- Use low temperatures – oven temperature is probably the trickiest part. My experience is that the lower the temperature, the better. The chips might take a little longer to bake, but at least you don’t get any burnt pieces. I bake the chips at 200 °F first and then increase the temperature to about 220 °F. You can achieve crispy chips with higher temperatures, but it usually means a lot more browning than baking at low temperatures. While some browning is inevitable, browning usually equals carcinogens.
- Rotate – whether surface you’re baking the chips on, rotate it half way through baking so the veggies crisp up evenly. There’s no need to flip the chips.
- Cool for a few minutes – cooling the chips after they’re out of the oven helps them firm up even more. A few minutes is all that’s needed.
- Store – store the chips in an air-tight container to prevent the chips from absorbing any moisture from the air. If the chips lose their crispiness over time, you can put them in a warm oven to get the moisture out of them.
Ingredients for Veggie Chips from Root Vegetables
Have you ever had Terra chips? If you don’t know what I’m talking about, Terra chips are veggie chips made from root vegetables, including sweet potato, yam, beet, carrot, taro, parsnip, yucca, and bataba. Not only do they have a very vibrant flavor, delectable crunch, and a very short list of ingredients, but they are also super expensive.
Terra chips were one of the reasons I started making my own chips at home. Making chips from root vegetables is a bit harder than making chips from leafy greens, but it is possible to make even root vegetable chips perfectly crispy by following the guidelines below.
Technique for Veggie Chips from Root Vegetables
- Slice them thin – the thinner they are, the easier it will be to get them crisp. Water needs to reach the surface in order to evaporate. So the larger the surface (more area for the water to evaporate) and the lower the volume (less water overall), the better.
- Soak them in water – this technique works surprisingly well for the sweet potatoes. You simply soak the potatoes for about 10-20 minutes to help release some of the starches into the water. The starch in potatoes hinders moisture from evaporating and prevents the potatoes from getting crispy. Just keep in mind that the longer you soak the potatoes, the more nutrients you lose. So soak them briefly, swirl them around, and give them a good rinse.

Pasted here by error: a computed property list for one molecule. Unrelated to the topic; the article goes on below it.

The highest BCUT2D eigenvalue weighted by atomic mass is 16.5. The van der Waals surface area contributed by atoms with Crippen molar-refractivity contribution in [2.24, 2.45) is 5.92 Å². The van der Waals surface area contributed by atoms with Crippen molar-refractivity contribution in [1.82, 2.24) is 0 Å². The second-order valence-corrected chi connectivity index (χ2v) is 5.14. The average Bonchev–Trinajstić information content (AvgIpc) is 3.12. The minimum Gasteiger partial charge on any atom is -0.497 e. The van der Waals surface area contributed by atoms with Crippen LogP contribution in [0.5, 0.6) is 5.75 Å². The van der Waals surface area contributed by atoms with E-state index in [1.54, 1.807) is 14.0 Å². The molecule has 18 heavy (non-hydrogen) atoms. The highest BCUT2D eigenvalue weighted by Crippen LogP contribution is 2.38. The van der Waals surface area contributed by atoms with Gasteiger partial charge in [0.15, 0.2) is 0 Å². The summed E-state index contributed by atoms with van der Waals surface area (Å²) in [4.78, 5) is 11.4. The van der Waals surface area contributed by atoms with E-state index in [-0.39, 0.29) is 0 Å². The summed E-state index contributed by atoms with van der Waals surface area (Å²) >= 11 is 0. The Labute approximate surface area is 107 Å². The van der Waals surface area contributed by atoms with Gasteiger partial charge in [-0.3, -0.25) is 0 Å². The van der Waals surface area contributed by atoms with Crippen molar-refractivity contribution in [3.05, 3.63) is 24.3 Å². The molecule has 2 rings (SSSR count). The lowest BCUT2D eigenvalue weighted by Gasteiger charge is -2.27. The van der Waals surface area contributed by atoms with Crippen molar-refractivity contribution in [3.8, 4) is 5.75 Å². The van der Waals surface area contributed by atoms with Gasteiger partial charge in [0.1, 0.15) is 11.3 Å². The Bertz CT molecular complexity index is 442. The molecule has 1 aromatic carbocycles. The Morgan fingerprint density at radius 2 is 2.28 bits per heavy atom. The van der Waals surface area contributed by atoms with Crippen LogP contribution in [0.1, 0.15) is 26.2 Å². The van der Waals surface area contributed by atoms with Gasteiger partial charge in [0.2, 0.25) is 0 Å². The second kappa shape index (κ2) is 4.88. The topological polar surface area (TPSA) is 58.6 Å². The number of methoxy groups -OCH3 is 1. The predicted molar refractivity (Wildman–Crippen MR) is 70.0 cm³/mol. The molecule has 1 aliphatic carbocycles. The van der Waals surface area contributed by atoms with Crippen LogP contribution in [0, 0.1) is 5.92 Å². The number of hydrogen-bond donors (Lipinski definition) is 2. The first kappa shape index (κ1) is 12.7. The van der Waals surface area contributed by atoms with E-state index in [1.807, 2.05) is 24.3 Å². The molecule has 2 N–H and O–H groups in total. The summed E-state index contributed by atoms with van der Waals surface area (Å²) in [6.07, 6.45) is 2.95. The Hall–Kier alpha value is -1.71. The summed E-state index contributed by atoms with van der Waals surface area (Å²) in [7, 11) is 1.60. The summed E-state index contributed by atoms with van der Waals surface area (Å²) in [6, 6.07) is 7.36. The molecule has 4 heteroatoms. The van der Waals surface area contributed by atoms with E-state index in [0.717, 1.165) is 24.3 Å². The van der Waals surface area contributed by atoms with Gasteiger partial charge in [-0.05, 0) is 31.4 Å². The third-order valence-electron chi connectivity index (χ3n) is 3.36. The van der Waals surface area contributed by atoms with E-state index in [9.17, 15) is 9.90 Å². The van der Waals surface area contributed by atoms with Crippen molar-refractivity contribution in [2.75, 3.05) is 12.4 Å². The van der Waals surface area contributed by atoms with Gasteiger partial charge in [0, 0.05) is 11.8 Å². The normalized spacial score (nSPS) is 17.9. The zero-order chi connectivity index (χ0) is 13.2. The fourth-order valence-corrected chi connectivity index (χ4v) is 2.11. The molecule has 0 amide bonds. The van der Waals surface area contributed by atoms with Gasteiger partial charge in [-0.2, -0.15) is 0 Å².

- Get as much moisture out as possible – moisture plays a big role in how crispy the veggies get. It’s difficult to get anything crispy if it contains a lot of water. That’s why dehydrators work so well. So pat the soaked veggies dry with a paper towel.
- Sweat – sweating in culinary lingo means to cook something on a very low heat to release the moisture. But according to Sommer from Spicy Perspective, you can use salt to achieve the same result. So toss the sliced veggies with salt and let them sweat to release any excess moisture.
Baking & After Baking
The same steps from leafy greens apply.
If you’re wondering if you can also make homemade chips from fresh corn – yes, you can! And yes, they are as addicting as potato chips.
Tools You’ll Need
1. Food Processor (Breville Sous Chef) | 2. Mandoline Slicer (Chef’s Inspirations, Stainless Steel) | 3. Cutting Board (24″x 18″, Michigan Maple Block, Maple) | 4. Knife Set (6 Pieces, Utopia, Stainless Steel) | 5. Mixing Bowls (Set of 3, Pyrex, Glass) | 6. Cooling Rack ( Stainless Steel) | 7. Measuring Spoons (Set of 6, 1Easylife, Stainless Steel)